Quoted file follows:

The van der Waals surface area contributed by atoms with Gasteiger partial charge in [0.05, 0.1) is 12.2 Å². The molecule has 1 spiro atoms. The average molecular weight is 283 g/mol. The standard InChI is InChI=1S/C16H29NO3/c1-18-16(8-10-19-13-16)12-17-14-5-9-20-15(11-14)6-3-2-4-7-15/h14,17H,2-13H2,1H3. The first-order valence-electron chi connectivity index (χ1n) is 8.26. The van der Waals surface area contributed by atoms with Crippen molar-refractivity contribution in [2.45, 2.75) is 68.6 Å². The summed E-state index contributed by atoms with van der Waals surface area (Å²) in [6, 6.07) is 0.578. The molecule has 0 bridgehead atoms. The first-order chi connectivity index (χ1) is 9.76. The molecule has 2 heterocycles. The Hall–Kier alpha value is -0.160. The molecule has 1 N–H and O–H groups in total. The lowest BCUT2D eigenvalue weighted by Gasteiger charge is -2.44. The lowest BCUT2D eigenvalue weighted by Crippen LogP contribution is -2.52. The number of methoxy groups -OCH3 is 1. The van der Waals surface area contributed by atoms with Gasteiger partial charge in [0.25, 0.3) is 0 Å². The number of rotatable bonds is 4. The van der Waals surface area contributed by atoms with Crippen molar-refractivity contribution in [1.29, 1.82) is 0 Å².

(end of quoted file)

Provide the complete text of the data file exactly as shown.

The van der Waals surface area contributed by atoms with Gasteiger partial charge in [0.05, 0.1) is 12.2 Å². The molecule has 1 spiro atoms. The average molecular weight is 283 g/mol. The standard InChI is InChI=1S/C16H29NO3/c1-18-16(8-10-19-13-16)12-17-14-5-9-20-15(11-14)6-3-2-4-7-15/h14,17H,2-13H2,1H3. The first-order valence-electron chi connectivity index (χ1n) is 8.26. The van der Waals surface area contributed by atoms with Crippen molar-refractivity contribution in [2.45, 2.75) is 68.6 Å². The summed E-state index contributed by atoms with van der Waals surface area (Å²) in [6, 6.07) is 0.578. The molecule has 0 bridgehead atoms. The first-order chi connectivity index (χ1) is 9.76. The molecule has 2 heterocycles. The Hall–Kier alpha value is -0.160. The molecule has 1 N–H and O–H groups in total. The lowest BCUT2D eigenvalue weighted by Gasteiger charge is -2.44. The lowest BCUT2D eigenvalue weighted by Crippen LogP contribution is -2.52. The number of methoxy groups -OCH3 is 1. The van der Waals surface area contributed by atoms with Gasteiger partial charge in [0.25, 0.3) is 0 Å². The number of rotatable bonds is 4. The van der Waals surface area contributed by atoms with Crippen molar-refractivity contribution in [1.29, 1.82) is 0 Å².